Physics Colloquium By Prof. Robert Bogdanowicz

The Department of Physics, School of Natural Sciences, cordially invites you to a colloquium as per the following schedule:

- Title: Functional diamond-based biosensing platforms for rapid detection of pathogens
- Speaker: Prof. Robert Bogdanowicz
(Head of Laboratory of Innovative Materials and Devices,
vice-Head of Department of Metrology & Optoelectronics
Gdańsk University of Technology (Poland))

- Date of seminar: 7 November 2022 [Mon]
- Time: 2 to 3 PM
- Venue: B108

- Abstract:
Among interesting novel candidate materials for electrochemical analyses are (i) boron-doped diamond (BDD) or (ii) high surface area carbon nanowalls (B:CNW). The B:CNW and BDD biosensing surfaces are grown by microwave plasma-assisted CVD. The effect of boron incorporation not only enhances the electrical or electrochemical properties but also influences the structure of CNW by changing it from a maze-like to a heterogeneous distribution of nearly straight walls. Both BDD and B:CNW electrochemical electrodes are characterized by outstanding electrochemical properties. For these reasons, they were successfully applied for primary nucleic acid bases detection, paracetamol determination, influenza virus detection, and recently SARS-CoV-2 determination.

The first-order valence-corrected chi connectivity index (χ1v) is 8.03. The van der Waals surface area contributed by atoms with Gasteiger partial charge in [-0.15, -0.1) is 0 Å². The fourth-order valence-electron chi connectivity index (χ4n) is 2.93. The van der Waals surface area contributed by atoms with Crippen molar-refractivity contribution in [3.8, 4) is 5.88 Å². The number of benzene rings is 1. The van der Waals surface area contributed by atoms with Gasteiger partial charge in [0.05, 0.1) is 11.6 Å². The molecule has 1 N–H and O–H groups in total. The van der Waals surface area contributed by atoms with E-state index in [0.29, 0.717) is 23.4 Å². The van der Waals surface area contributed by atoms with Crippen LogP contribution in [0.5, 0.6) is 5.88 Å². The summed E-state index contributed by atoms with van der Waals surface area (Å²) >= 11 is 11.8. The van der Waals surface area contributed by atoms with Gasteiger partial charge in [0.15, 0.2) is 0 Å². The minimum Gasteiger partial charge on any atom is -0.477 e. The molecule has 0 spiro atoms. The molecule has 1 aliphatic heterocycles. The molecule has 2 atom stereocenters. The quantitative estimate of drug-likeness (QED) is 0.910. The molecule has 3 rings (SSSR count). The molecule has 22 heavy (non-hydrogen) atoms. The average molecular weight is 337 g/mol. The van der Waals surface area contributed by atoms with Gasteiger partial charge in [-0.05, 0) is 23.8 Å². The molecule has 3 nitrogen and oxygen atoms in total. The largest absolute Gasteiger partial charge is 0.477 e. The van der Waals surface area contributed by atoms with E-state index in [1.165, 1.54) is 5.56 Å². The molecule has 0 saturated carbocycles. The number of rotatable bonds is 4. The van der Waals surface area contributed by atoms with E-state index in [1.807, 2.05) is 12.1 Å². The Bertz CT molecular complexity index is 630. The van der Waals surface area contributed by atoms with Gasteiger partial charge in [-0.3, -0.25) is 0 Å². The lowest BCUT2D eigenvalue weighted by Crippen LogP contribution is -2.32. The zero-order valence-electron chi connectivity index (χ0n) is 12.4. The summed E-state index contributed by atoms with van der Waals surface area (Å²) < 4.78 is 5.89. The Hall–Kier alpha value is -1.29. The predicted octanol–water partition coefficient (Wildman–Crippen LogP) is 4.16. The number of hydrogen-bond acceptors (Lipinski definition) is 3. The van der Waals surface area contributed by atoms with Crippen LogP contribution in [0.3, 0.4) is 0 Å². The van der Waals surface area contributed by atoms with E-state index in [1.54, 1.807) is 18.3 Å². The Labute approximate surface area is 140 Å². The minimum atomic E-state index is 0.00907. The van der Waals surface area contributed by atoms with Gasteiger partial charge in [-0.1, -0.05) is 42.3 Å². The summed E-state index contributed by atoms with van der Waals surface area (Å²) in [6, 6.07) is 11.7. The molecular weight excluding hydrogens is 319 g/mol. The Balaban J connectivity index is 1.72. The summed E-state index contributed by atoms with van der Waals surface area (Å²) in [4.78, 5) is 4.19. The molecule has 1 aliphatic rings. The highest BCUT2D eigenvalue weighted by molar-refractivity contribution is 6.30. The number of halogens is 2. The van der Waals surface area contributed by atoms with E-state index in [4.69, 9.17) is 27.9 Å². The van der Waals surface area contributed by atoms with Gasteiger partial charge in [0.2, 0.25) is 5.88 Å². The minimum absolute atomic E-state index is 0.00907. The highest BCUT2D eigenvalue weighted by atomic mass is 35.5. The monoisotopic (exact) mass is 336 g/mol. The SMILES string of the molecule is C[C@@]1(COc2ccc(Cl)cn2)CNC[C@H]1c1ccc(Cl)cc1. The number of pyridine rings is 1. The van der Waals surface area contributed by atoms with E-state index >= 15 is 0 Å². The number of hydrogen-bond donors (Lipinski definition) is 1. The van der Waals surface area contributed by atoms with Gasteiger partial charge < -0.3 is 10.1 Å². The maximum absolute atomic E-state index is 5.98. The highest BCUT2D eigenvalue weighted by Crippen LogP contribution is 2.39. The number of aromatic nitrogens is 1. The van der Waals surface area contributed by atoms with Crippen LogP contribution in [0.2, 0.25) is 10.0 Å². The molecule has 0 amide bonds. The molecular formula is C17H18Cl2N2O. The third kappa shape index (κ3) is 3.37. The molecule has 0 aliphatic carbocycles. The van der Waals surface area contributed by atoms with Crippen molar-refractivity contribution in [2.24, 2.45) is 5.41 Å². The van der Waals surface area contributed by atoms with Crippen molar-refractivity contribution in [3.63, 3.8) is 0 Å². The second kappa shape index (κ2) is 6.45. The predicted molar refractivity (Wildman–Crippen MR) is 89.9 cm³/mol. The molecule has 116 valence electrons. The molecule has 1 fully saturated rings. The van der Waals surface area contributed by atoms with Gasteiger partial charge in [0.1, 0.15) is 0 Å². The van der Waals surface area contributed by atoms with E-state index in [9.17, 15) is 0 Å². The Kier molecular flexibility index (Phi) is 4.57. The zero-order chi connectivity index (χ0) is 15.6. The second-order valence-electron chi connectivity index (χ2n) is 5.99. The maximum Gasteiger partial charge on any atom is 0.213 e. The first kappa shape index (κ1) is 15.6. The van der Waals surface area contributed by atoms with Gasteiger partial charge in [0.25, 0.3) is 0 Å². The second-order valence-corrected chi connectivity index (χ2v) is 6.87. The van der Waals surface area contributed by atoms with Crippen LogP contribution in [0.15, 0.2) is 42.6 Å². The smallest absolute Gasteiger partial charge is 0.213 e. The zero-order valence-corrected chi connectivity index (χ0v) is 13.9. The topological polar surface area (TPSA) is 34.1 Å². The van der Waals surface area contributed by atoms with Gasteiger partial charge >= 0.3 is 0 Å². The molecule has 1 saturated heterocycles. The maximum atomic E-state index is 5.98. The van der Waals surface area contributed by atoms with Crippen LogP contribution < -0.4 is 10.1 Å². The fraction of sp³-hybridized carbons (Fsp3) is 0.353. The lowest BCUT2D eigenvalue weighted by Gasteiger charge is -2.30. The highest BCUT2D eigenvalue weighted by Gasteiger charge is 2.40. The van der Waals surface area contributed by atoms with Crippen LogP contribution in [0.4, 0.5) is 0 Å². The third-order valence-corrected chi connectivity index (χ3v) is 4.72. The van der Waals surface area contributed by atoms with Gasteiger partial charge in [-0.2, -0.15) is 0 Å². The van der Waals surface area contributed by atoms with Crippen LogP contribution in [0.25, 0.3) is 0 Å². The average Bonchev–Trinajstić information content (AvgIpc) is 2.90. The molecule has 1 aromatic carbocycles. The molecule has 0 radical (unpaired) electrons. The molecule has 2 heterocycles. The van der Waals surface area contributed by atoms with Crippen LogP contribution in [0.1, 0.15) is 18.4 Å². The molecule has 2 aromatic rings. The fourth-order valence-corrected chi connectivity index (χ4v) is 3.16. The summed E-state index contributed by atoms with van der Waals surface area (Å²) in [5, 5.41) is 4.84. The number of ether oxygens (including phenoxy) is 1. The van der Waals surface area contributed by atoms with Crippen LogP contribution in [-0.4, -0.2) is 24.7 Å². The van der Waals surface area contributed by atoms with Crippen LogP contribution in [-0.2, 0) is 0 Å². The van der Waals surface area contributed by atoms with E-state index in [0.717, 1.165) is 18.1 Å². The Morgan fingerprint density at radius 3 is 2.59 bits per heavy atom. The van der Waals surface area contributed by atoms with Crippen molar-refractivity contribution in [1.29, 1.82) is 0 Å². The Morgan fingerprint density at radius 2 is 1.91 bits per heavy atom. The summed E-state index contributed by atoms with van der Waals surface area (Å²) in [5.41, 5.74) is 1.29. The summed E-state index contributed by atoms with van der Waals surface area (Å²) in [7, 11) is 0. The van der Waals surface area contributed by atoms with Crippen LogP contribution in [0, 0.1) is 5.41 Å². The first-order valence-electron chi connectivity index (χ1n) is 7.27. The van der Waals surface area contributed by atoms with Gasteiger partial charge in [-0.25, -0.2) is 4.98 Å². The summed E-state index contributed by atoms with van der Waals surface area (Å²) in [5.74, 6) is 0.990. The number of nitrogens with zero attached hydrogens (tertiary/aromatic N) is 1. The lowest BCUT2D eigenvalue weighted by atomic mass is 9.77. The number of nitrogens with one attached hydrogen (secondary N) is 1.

The mechanism of interactions of our immunoassay with pathogen protein reveals molecular recognition by impedimetric measurements supported by hybrid modeling results with both density functional theory and molecular dynamics methods. Biosensors allowed for a fast (in less than 10 minutes) detection of SARS-CoV-2 virus with a limit of detection from 0.227 ng/ml. The binding of the viral protein to the antibody sites at the electrodes leads to a change in electrochemical impedance that is transduced into a highly sensitive electrical detection signal. The platform was tested on real clinical samples received from the diagnostic laboratory and verified with RT-PCR. All clinical samples were tested simultaneously on biosensors and real-time polymerase chain reactions. Taking into consideration achieved properties, the studied electrodes could be applied in the point-of-care (PoC) diagnostic systems, which are currently one of the fast-growing areas of health care.